Cleanser: “Use a creamy or non-foaming cleanser without sulfates or other irritating ingredients both morning and night.”
Treatment: “Include a hydrating serum if needed, such as a hyaluronic acid serum that should be applied on damp skin before moisturizer, which will help lock in moisture.”
Moisturizer: “Use thick creams with lots of great hydrating ingredients like hyaluronic acid, ceramides to protect and maintain the skin barrier.”
SPF: “For dry skin, I prefer one formulated particularly for sensitive/dry skin to avoid any irritation,” says Malik.
Your skin gets plenty of moisture from its own sebum, though it’s a bit too much moisture—to the point of discomfort and glossy foreheads. Stick with lightweight products, and a regimen that balances oil production without stripping away that necessary moisture, Malik says.
Cleanser: “Use a foaming cleanser for oil control.”
Treatment: “Use a toning product, with an oil-control ingredient such as salicylic acid.” Willow bark extract is a top-tier ingredient for this, too.
Moisturizer: “A moisturizer should be light weight, oil-free, and non-comedogenic (meaning it does not clog pores),” Malik explains. “A gel-based one is a good choice.”
SPF: “Oil-free SPF is geared for oily and acne-prone skin.”
Cleanser: “Use a hydrating cleanser with hyaluronic acid or glycerin to lock in moisture,” says Malik.
Treatment: “Consider adding an antioxidant serum such as a Vitamin C serum, to minimize the impact of free radicals.”
Moisturizer: “Choose a richer moisturizer with ingredients that are known to be anti-aging, like retinol, peptides, and antioxidants (such as Vitamins C and E).” Bakuchiol makes for a great retinol alternative too, if skin is too sensitive to retinol.
SPF: Sun protection is more important than ever, to help preserve skin’s elasticity. Find one that pairs with your skin type (dry, oily) and if possible, get one that also has some antioxidants (says Malik) for an added defense against UV rays.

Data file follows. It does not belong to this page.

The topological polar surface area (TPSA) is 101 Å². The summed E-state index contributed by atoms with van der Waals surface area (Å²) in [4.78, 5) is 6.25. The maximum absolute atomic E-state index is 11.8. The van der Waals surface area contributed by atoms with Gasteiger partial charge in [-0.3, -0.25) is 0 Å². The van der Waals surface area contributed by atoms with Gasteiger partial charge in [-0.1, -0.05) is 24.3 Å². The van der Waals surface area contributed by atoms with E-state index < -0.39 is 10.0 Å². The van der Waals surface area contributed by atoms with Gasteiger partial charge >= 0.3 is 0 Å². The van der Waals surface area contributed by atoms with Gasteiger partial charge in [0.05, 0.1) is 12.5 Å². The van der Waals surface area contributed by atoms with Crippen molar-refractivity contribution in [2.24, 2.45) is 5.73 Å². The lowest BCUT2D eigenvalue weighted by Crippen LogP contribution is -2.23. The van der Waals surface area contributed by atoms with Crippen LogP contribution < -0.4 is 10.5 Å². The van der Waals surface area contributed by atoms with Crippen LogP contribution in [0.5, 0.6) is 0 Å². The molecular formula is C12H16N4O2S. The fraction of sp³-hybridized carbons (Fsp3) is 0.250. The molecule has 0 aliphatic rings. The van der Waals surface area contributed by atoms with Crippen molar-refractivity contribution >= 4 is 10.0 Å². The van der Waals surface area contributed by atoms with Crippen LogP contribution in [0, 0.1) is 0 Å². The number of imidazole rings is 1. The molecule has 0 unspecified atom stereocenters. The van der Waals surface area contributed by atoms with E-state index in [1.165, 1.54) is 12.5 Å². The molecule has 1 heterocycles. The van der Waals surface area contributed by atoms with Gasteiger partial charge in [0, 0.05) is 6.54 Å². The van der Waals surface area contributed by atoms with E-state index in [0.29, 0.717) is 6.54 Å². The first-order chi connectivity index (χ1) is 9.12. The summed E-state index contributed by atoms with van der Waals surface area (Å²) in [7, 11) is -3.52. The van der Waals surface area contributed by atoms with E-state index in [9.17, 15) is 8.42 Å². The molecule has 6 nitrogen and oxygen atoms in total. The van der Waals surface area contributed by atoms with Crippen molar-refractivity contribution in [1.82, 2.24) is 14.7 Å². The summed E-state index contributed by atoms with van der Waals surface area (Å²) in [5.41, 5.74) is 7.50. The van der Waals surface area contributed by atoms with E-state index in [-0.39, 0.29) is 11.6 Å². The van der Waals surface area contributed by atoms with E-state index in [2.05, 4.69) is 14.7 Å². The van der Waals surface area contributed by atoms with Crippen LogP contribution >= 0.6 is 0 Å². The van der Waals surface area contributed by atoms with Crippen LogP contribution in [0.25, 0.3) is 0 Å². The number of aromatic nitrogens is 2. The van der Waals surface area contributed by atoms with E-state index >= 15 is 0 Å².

Cleanser: “Gentle, fragrance-free, hypoallergenic cleansers are excellent here,” says Malik. “Usually mild or non-foaming ones are best for sensitive skin.”
Treatment: Calming treatments or soothing herbal toners are terrific for sensitive skin, to preserve pH levels and to ease any redness or inflammation.
Moisturizer: “Choose moisturizers that have calming ingredients like hyaluronic acid, ceramides, or colloidal oatmeal.”
SPF: There are many SPF products designed for sensitive skin, notes Malik. In fact, the ones engineered for babies are especially useful for sensitive skin of all ages.
Cleanser: “Start with a non-comedogenic cleanser, with active ingredients like salicylic acid, benzoyl peroxide, or AHA (glycolic acid),” says Malik.
Treatment: “Use a spot treatment for problem areas, like those containing salicylic acid.”
Moisturizer: Choose an oil-free moisturizer to avoid clogging pores.
SPF: Go oil-free here, too. You don’t want to suffocate or risk blocking those pores.
Find a Custom Minimalist Skincare Routine with Prose
If you’re drowning in a sea of products or don’t know where to start in your skincare routine, Prose has got you covered. Take the free online consultation to answer questions about your specific skin type, lifestyle, environment, and more. From there, Prose will custom formulate products specifically for your skin needs. Say goodbye to shelves of products and hello to an easy, custom minimalist skincare routine!